Good setting – masonry to die for. All this stone has been hauled a long way and worked by hand. Look how those steps are laid out. I’d like to have been there when they were laying some of these stones – like that key-stone – must weigh at least 2 hundredweight or more. Some of the coping stones on top of the walls looked like they would need at least four strong men to lift ’em. Or perhaps a block and tackle and shearlegs?
Ah, stone, valleys and stone field walls – that’s m’Yorkshire. Pity nearly all the chimneys are capped off. The double ones are particularly perverse.
Some one had a good idea about wooden studs in a door.
I’d like one of these in my garden.
The cherry was in good heart, “If there’s not enough room on those twigs, I’m just gunner bloom from my trunk.”
Speaking of trunks, you need to watch out that some invader doesn’t choose yours as a good place to grow.
So much wood, so many uses.
PS In case you were wondering:
Sir Perceval of the Round Table marries Arthur’s sister Acheflour, but is killed in a tournament by the Red Knight. Rejecting knightly culture, Acheflour retreats into the forest with their young son, also called Perceval, taking only some goats and a small spear. After fifteen years she explains Christianity to Perceval and, excited by her stories, he searches for God in the forest. He meets Ywain, Gawain and Kay and, seeing their rich clothes, asks which one is God. When Gawain informs him that they are Arthur’s knights, Perceval resolves to be knighted too. He mounts a wild mare, and although his mother is upset, she advises him on courtesy and gives him a ring.
On his way to Arthur’s court, Perceval enters a hall and finds a lady sleeping; he kisses her and exchanges her ring for Acheflour’s. When he arrives, Arthur recognises his uncouth nephew and agrees to knight him, but as they dine the Red Knight bursts into the hall and steals Arthur’s goblet. Perceval promises to retrieve the cup: riding out of the court before Arthur can give him armour, he pursues the Knight and kills him with his spear. The youth takes his horse but, confused by his armour, attempts to burn it off the body. Gawain arrives and helps him put it on, but Perceval decides to seek more adventures. He kills the Red Knight’s mother, a witch, then encounters an old knight and his sons, who are delighted to hear that he has slain their enemy.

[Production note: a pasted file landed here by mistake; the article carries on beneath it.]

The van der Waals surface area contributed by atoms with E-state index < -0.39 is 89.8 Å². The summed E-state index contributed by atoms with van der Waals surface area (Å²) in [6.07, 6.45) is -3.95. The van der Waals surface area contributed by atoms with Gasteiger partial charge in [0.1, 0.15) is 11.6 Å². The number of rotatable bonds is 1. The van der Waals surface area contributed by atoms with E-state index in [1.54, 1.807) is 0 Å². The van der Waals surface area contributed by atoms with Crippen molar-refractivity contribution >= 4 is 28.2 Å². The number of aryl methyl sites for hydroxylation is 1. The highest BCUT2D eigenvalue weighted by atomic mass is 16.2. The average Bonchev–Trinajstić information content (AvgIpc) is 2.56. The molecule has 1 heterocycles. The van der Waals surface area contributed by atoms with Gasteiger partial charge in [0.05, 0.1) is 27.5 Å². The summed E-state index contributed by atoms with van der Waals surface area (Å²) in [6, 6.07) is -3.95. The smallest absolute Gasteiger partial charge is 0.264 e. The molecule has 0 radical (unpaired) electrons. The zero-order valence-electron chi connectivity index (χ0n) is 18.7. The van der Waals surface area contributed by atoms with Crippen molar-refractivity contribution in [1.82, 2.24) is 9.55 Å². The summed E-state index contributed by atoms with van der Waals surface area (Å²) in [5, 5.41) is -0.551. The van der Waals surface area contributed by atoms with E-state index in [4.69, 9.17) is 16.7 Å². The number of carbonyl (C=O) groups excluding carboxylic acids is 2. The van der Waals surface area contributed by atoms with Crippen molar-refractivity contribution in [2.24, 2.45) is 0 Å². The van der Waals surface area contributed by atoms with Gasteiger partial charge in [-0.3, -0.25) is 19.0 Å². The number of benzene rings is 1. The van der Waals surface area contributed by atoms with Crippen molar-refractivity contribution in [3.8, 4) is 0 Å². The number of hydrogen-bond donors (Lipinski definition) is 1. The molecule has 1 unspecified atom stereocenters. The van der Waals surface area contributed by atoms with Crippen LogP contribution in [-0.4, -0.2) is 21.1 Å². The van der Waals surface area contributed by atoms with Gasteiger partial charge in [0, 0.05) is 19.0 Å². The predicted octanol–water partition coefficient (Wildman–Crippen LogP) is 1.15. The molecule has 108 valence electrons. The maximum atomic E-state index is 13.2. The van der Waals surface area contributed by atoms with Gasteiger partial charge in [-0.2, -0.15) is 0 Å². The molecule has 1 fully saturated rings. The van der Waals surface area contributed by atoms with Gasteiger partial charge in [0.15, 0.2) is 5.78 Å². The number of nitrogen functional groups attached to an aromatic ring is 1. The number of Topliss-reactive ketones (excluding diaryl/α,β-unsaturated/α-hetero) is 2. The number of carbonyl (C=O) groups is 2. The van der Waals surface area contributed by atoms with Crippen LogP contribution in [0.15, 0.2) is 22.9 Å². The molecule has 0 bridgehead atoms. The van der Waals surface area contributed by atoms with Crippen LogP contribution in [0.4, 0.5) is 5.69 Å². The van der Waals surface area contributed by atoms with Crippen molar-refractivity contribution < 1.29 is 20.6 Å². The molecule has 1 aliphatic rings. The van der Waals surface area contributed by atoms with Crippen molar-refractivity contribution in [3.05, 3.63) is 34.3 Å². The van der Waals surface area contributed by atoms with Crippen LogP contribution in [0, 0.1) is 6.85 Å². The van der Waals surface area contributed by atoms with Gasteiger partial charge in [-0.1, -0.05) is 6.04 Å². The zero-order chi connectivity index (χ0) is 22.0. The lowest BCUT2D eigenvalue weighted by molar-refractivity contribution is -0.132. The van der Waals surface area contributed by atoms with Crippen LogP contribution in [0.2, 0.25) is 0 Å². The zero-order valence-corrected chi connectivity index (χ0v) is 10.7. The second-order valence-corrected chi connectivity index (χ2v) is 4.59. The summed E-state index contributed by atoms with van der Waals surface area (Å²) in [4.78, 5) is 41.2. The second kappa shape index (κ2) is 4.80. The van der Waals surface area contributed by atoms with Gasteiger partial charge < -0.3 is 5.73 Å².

A messenger on his way to Arthur’s court informs Perceval that Lady Lufamour of Maydenland is being besieged by a Sultan. He immediately sets off, and Arthur, delighted to learn that Perceval is alive, follows him with three knights. Perceval arrives in Maydenland and defeats the Saracens overnight. He is welcomed by Lufamour, who promises to marry him if he kills the Sultan. The following day he defeats the Saracen reinforcements then rides against Arthur, mistaking him for the Sultan. He jousts with Gawain but they recognise one another and are joyfully reunited. The Sultan arrives, demanding to fight a champion: Arthur knights Perceval who soon beheads his enemy. He and Lufamour are married, while Arthur returns to court.
After a year, Perceval sets out to find his mother. On his way he meets the woman with whom he exchanged rings: her lover, the Black Knight who gave her the ring (a protective charm), has accused her of infidelity. Perceval fights the knight, but spares him when he promises to forgive his lady. Perceval offers to re-exchange rings, but the knight has given Acheflour’s ring to the Sultan’s brother, a ferocious giant. Perceval beheads the giant and retrieves the ring, but learns from a porter that his mother saw the ring and, believing her son to be dead, went mad and fled into the woods. Perceval replaces his armour with goat skins and sets off on foot. He finds Acheflour by a well and carries her back to the castle, where she is cured. They return to Maydenland together and Perceval joins the crusades where he is slain after many victories.
From: Mary Flowers Braswell, Sir Perceval of Galles and Ywain and Gawain. Kalamazoo, Michigan: Medieval Institute Publications, 1995.
Manuscript: Lincoln Cathedral Library, MS 91 (Thornton Manuscript)